Vitamin C may help to address the following conditions:
attention deficit disorder
According to Andrew Saul, Ph.D., taking kids off of food additives and supplementing with B-complex and C vitamins has enabled them to come off the drug Ritalin in two weeks or less. In administering vitamin C, Saul reported good results from giving kids divided doses totalling half their age in grams of the vitamin. For example, an eight-year-old child would receive 4,000 mg of Vitamin C "divided over three meals and snacks."
addiction
Robert C. Atkins, M.D. reported using high-dose vitamin C to help treat heroin addiction, finding therapeutic use of the vitamin to be "safer and more effective than methadone therapy, which merely replaces one addiction with another."
adrenal insufficiency
Vitamin C is essential to the manufacture of stress hormones by the adrenals, and helps neutralize toxins created during metabolism of these hormones, thereby protecting the central nervous system.
gout
Daily doses of vitamin C over 8 grams will, according to Robert C. Atkins, M.D., reduce uric acid and relieve gout pain. Atkins adds that gout sufferers should build up to this high dosage slowly, starting at a daily dosage of 1 gram.
aging
Used with selenium, Vitamin C inhibits protein glycation and formation of advanced glycation end products associated with tissue aging. Vitamin C promotes tissue repair while it slows the progression of Alzheimer's, cancer, and a variety of other diseases.
human immunodeficiency virus
Vitamin C is a valuable antiviral when administered to bowel tolerance. High-dose intravenous treatment provides additional benefits for those infected with HIV by reducing opportunistic infections associated with the virus. Topical applications of vitamin C are reported to be helpful in treating lesions of Kaposi's sarcoma, commonly associated with AIDS.
hair loss
Vitamin C supplementation can help to prevent the hair loss associated with chemotherapy -- and can even enhance the effectiveness of the treatment.
alcoholism
Vitamin C neutralizes the toxic products of alcohol metabolism, and is an important part of any alcohol treatment program.
allergies
Many alternative health practitioners recommend vitamin C in large doses as an antihistimine and anti-allergy treatment. Doses of 1,000 mg daily (or, preferably, up to bowel tolerance) of vitamin C are effective in combating allergies. Effects are sometimes delayed until body tissues achieve adequate concentrations of the vitamin.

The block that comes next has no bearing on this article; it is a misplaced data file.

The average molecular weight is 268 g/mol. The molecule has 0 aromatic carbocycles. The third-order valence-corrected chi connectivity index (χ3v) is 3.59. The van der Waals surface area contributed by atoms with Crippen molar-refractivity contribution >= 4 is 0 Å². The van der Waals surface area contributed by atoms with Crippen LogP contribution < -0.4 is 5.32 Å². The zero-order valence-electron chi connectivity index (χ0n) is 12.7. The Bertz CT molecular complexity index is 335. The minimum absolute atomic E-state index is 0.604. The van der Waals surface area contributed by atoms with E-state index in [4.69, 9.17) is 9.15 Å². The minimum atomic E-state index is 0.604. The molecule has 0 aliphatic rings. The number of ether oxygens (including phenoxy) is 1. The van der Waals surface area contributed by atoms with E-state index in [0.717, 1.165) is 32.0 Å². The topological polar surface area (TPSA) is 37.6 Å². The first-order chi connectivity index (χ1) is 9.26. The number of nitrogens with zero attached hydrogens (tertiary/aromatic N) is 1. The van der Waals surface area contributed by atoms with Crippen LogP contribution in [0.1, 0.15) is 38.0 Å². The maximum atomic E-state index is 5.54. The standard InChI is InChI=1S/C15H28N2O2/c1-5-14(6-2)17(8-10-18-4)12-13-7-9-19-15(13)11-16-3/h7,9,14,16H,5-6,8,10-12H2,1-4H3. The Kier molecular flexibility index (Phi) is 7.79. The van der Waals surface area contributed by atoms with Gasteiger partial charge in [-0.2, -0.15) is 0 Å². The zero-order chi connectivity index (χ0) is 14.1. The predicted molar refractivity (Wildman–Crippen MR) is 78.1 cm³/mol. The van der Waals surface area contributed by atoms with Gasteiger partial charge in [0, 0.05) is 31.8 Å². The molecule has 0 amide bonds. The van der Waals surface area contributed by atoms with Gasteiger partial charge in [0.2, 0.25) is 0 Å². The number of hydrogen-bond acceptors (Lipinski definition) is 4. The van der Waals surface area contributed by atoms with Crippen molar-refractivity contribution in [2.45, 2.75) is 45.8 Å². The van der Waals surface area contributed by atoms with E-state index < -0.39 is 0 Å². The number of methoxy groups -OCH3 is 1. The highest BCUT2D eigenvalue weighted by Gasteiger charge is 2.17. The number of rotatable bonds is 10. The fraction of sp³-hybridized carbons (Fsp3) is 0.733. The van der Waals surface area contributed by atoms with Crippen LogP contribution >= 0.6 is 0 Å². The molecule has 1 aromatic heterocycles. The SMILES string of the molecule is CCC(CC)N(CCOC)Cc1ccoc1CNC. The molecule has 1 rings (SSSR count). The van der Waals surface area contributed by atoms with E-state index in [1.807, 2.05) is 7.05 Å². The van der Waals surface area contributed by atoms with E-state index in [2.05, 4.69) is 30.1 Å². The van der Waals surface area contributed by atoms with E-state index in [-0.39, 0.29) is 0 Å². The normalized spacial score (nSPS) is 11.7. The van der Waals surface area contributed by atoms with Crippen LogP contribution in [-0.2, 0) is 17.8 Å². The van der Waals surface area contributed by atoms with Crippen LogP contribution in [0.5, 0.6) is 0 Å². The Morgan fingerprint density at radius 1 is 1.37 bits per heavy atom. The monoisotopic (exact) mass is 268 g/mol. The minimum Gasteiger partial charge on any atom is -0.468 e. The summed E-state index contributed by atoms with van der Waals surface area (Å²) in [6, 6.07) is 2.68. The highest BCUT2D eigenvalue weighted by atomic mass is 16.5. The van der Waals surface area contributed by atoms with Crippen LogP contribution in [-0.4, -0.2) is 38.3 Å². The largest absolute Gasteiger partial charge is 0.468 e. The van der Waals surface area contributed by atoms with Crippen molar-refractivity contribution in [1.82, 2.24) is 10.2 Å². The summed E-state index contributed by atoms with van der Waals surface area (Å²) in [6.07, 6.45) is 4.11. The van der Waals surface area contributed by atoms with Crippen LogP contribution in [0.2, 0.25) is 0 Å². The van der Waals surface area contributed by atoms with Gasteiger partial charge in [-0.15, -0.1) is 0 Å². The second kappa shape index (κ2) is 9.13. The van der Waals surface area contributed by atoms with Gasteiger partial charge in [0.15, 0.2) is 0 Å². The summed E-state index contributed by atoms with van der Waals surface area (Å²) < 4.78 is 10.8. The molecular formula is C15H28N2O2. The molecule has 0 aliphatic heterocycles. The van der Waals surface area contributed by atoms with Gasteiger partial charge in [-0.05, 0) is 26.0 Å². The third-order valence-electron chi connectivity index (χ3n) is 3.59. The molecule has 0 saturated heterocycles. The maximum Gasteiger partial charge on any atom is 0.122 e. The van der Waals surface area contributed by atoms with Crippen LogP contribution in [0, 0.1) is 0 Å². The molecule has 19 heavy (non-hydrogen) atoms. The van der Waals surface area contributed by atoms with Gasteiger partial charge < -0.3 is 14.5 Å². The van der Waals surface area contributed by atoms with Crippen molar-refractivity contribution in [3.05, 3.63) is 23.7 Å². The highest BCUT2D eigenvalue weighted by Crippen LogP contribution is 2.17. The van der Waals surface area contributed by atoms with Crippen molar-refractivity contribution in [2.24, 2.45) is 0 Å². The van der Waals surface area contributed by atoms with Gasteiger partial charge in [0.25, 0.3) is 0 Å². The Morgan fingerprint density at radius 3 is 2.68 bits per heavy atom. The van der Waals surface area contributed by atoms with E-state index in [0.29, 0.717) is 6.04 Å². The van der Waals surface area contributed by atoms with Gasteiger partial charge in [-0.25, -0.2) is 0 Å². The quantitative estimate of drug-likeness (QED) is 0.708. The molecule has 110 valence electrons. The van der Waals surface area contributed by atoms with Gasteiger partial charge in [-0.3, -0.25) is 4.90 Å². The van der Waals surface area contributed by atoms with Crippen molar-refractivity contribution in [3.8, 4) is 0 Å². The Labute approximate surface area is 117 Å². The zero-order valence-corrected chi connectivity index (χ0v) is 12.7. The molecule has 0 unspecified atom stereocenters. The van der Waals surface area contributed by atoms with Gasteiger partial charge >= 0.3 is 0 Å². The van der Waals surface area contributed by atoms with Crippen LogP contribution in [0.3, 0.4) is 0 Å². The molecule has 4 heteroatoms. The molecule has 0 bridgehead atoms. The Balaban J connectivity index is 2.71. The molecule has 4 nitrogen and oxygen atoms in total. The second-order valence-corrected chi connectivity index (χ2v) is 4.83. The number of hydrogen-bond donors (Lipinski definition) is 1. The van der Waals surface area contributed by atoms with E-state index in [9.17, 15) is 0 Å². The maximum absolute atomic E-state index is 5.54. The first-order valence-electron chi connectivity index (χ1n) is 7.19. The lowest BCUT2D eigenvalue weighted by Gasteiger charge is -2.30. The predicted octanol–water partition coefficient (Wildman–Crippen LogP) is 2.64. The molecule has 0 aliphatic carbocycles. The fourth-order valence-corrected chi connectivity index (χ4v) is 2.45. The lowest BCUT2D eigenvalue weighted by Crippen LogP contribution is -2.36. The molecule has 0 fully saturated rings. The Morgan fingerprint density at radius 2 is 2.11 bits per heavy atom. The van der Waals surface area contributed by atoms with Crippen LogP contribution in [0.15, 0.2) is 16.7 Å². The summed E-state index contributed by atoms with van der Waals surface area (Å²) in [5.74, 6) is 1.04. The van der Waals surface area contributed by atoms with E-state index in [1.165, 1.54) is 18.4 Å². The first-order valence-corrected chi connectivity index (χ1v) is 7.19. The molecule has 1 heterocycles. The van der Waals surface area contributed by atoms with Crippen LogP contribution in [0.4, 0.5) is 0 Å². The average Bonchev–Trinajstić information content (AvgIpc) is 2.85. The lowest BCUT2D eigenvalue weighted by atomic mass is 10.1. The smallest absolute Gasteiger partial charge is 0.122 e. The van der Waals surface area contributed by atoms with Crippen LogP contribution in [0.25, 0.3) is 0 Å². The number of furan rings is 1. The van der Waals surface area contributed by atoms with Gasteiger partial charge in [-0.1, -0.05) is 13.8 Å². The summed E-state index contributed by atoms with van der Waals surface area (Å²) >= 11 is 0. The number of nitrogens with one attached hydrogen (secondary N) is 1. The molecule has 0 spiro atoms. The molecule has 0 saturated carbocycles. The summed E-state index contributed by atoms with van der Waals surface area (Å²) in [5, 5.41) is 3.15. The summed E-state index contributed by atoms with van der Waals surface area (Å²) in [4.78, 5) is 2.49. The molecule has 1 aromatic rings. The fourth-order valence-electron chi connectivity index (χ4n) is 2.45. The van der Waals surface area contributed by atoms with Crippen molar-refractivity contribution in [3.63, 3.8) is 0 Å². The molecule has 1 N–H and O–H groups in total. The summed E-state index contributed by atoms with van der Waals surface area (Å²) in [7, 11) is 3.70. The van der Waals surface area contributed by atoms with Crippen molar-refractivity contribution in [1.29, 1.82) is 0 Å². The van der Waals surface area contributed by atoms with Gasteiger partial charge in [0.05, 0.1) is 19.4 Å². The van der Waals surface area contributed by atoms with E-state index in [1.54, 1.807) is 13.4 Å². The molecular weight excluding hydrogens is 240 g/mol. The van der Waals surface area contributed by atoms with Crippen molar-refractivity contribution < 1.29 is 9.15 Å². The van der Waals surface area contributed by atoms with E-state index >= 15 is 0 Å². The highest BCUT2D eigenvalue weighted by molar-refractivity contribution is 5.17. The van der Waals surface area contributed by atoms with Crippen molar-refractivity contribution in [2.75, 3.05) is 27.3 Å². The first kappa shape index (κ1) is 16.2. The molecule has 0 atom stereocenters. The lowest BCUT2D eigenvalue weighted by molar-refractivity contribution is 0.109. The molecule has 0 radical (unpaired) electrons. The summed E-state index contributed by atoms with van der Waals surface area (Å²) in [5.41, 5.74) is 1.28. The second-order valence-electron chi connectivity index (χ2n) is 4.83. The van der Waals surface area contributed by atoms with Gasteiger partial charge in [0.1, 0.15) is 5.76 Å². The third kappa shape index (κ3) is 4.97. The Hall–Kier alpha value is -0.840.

Alzheimer's disease
Studies have shown that antioxidants such as vitamin C can slow down progression of Alzheimer's disease. This effect is widely attributed to antioxidant neutralization of free radicals. However, effects may not be limited to reducing free radical activity. Reports Andrew Saul, Ph.D.: "Scientists from Case Western Reserve University and University Hospitals presented evidence at the 2000 annual meeting of the American Academy of Neurology that people who have held jobs with high levels of lead exposure have a 3.4 times greater likelihood of developing Alzheimer's disease...The good news is that very high dosage of vitamin C is known to help the body rapidly excrete lead."
arthritis
High doses of buffered vitamin C can help rheumatoid arthritics when combined with vitamin K3. Dr. Carlton Fredericks noted that one way vitamin C helps is in chelating copper and iron to allow its removal, since levels of the minerals are often elevated in those with rheumatoid arthritis.
asthma
Large doses of ascorbate have effectively treated asthma -- which is not surprising given that low levels of vitamin C are known to cause the disease. Large amounts may be required for successful treatment. One physician recommends daily supplementation of 15,000 to 50,000 mg, to be divided in eight doses.
atherosclerosis
Diabetics are extremely deficient in vitamin C, and supplementation helps stem the development of atherosclerosis, the most damaging consequence of uncontrolled blood sugar for most patients. Dr. Fred Klenner, M.D. reported that a dose of 10mg daily actually cured many of his patients.
bladder cancer
Some studies suggest that vitamin C may reduce the risk of bladder cancer. However, one large scale U.S. study found no such effect.
thrombosis
Vitamin C is known to reduce abnormal blood clotting in veins.
blood pressure (high)
Individuals with high blood levels of vitamin C tend to have lower blood pressure. Conversely, those with lower levels of vitamin C tend to have higher diastolic blood pressure readings.
carbuncle
A study found vitamin C effective in treating recurrent boils in patients whose infections were associated with impaired function of neutrophils.
osteoporosis
Vitamin C is essential to the formation of bones and teeth.
heart attack
Since as early as the 1930's, a relationship has been observed between higher intake of vitamin C and a lower incidence of heart attack and stroke.
herpes virus type 2
Vitamin C is well known for its ability to speed recovery from just about any virus. A vitamin C paste, applied topically (twice daily), will reportedly accelerate the healing of herpes sores.
brain fog